The Phantom Menace

By Eichenwald, Kurt | Newsweek, October 4, 2013 | Go to article overview

The Phantom Menace


Eichenwald, Kurt, Newsweek


Byline: Kurt Eichenwald

While he was vice president in the previous administration, Dick Cheney repeatedly insisted America needed to bomb the Iranians to snuff out their nuclear ambitions; so did Senator John McCain and innumerable other politicians - Republican and Democrat, domestic and foreign.

But what if it's all hysteria? Could Iran be little more than a phantom menace?

Interviews with military strategists and foreign and domestic intelligence officers, and a review of the 34 years of warnings about the Iranians' threat to America's vital interests, all show that the doomsaying is based on suspicion, supposition and precious little hard data. It is, in many ways, a repeat of the supposed threat from Iraq that led to war - except this time, the intelligence world knows there are no weapons of mass destruction.

Now, with signs of a potential thaw in the relationship between the United States and Iran, numerous experts on the region say it is vitally important to have an accurate picture of the Persian Gulf state's nuclear capabilities and aspirations. Last week, President Barack Obama spoke by telephone for 15 minutes with Iran's recently elected president, Hassan Rouhani - the first time leaders of the two countries have spoken in three decades - and they discussed this nuclear issue. The conversation, which enraged hard-liners in the United States, Israel and Iran, was a prominent step in a diplomatic dance by the White House that began shortly before Rouhani assumed the presidency in August.

Among the biggest naysayers was Israeli Prime Minister Benjamin Netanyahu, who dismissed the tete-a-tete as foolishness, and sneered that Obama had been seduced by a deceitful campaign of smiles by Rouhani.

Moreover, Netanyahu said, there was reason to be deeply afraid of Iran's nuclear program. "Within three to five years, we can assume that Iran will become autonomous in its ability to develop and produce a nuclear bomb, without having to import either the technology or the material," he said. "[The nuclear threat] must be uprooted by an international front headed by the U.S."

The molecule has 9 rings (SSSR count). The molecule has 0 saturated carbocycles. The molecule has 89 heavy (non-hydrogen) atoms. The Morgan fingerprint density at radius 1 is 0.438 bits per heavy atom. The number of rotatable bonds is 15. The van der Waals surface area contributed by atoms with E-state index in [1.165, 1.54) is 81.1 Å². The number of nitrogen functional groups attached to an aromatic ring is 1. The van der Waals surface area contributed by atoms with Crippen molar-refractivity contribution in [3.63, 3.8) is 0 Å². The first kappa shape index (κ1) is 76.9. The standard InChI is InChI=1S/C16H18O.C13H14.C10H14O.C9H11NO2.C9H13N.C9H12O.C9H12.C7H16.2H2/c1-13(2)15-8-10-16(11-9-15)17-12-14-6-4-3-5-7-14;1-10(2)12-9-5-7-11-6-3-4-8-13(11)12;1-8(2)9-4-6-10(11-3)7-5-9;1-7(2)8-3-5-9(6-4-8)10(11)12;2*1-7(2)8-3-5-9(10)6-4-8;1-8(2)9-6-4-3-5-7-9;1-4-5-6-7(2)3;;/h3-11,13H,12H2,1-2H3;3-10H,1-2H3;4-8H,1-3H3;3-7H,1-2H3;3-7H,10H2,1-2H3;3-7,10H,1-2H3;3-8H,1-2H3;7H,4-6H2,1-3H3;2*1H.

Wait -- sorry. That was not a quote from Netanyahu about the Obama-Rouhani conversation. That came from a speech he delivered to a near-empty Knesset plenum in January 1995. That's right: Netanyahu demanded that the United States take action against Iran because it would soon develop nuclear weapons 18 years ago. In other words, Netanyahu's track record on this topic is so lousy.

For a better assessment, try the United States Army War College, which, as that branch's most senior military educational institution, trains high-level Army personnel in strategy and research. "Iran is not a threat to American vital interests,'' says Christopher J. Bolan, a former army intelligence officer who served on the national security staffs of vice presidents Gore and Cheney, and who now teaches military strategy at the war college. "They don't want nuclear weapons. I think it has just been overly alarmist when folks are advocating a more aggressive reaction."

That is similar to the conclusion in the 2007 National Intelligence Estimate, an authoritative assessment of national security issues that reflects the judgments of 16 American intelligence agencies. According to that analysis, Iran suspended its nuclear weapons program in 2003, and earlier this year, then-Secretary of Defense Leon Panetta said, "The intelligence we have is [Iranian leaders] have not made the decision to proceed with the development of a nuclear weapon.''

Some hard-liners in the West insist that such reasoned analysis and predictions cannot be applied to Iran because its leaders are lunatics. But, according to one Pentagon intelligence official, government security agencies worldwide have concluded that Iran's leadership is level-headed and its decisions are reached in a formalized way.

"They are not crazy, and they are not stupid,'' says Gawdat Bahgat, a professor of national security affairs who specializes in Middle Eastern policy at the National Defense University, an institution chartered by the Joint Chiefs of Staff that provides high-level military training on national security strategy. …

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